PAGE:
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    IT contract law: a Dutch approach

    The freedom to contract what you like is quite broad in the Netherlands, especially in a B2B context. When moving your assets from the UK to the Netherlands, you may thus be inclined to just keep using the contract terms and conditions you are already familiar with. Nevertheless, the possible consequences of different legal systems could create challenges for your business. Also in the field of IT contracts.

    We in the Netherlands are used to doing business in English. Drafting and negotiating contract wording in English come naturally to us. This is especially true in the IT business, where for decades we have been working with contract wording (whether translated in Dutch or not) that is an identical copy of US/UK law-influenced contract wording. However, simply importing legal terms from one jurisdiction into another, or simply translating legal terms from one language to another, can be troublesome. These legal terms are part of a different autonomous legal system, where these terms have their own position and significance in a wider legal foundation.

    Especially the difference between the UK common law approach and the Dutch civil law approach may deserve some extra attention in this respect. To avoid misinterpretations during IT contract negotiations and/or disputes, it is important to be aware of these differences. For illustration purposes, we have added some examples that explain a typical Dutch approach to contract law.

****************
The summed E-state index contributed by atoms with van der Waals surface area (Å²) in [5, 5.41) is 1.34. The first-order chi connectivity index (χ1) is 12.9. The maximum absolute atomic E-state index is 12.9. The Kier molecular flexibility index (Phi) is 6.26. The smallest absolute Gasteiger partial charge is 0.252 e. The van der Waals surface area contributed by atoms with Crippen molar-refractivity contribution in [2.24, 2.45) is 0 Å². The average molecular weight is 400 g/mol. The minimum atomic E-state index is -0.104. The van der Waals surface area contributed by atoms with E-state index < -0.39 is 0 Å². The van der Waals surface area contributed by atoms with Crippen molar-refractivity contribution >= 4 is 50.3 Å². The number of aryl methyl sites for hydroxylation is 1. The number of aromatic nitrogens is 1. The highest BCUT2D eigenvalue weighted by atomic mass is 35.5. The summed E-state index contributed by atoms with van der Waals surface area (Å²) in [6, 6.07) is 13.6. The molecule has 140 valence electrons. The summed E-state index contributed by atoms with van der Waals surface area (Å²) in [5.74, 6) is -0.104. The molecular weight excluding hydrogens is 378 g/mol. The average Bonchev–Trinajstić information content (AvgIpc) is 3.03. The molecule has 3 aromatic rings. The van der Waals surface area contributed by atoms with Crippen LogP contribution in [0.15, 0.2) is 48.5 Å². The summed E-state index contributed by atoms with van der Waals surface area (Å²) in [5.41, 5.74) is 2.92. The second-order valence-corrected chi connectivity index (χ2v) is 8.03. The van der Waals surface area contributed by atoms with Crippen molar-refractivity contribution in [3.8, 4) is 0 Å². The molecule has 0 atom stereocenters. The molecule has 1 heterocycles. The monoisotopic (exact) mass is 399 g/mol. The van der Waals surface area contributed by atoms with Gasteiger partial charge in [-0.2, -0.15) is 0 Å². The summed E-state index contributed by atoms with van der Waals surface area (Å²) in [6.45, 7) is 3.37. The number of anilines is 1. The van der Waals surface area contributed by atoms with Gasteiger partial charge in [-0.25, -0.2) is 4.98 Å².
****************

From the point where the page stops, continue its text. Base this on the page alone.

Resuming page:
• Besides contract wording and applicable law, each contractual relationship is governed by the principles of reasonableness and fairness. Depending on the circumstances at hand each party is therefore required to take into account the legitimate and reasonable interests of the other party when exercising its contractual rights.
    • Aforementioned principles of reasonableness and fairness also play a major role in interpreting (IT) contracts in the Netherlands. If parties disagree on the legal meaning of a specific provision (especially when vague terms are used such as "good performance", "user-friendly", "innovative" or "state-of-the-art"), the starting point for contract interpretation is the so-called Haviltex doctrine as developed by the Dutch Supreme Court. According to this doctrine it is decisive what the parties can both reasonably attribute in the given circumstances to the relevant contractual provision and what they can reasonably expect from each other in this respect. In interpreting a contractual provision a court will take note for instance of statements made by the parties pre- and post-signing of the contract.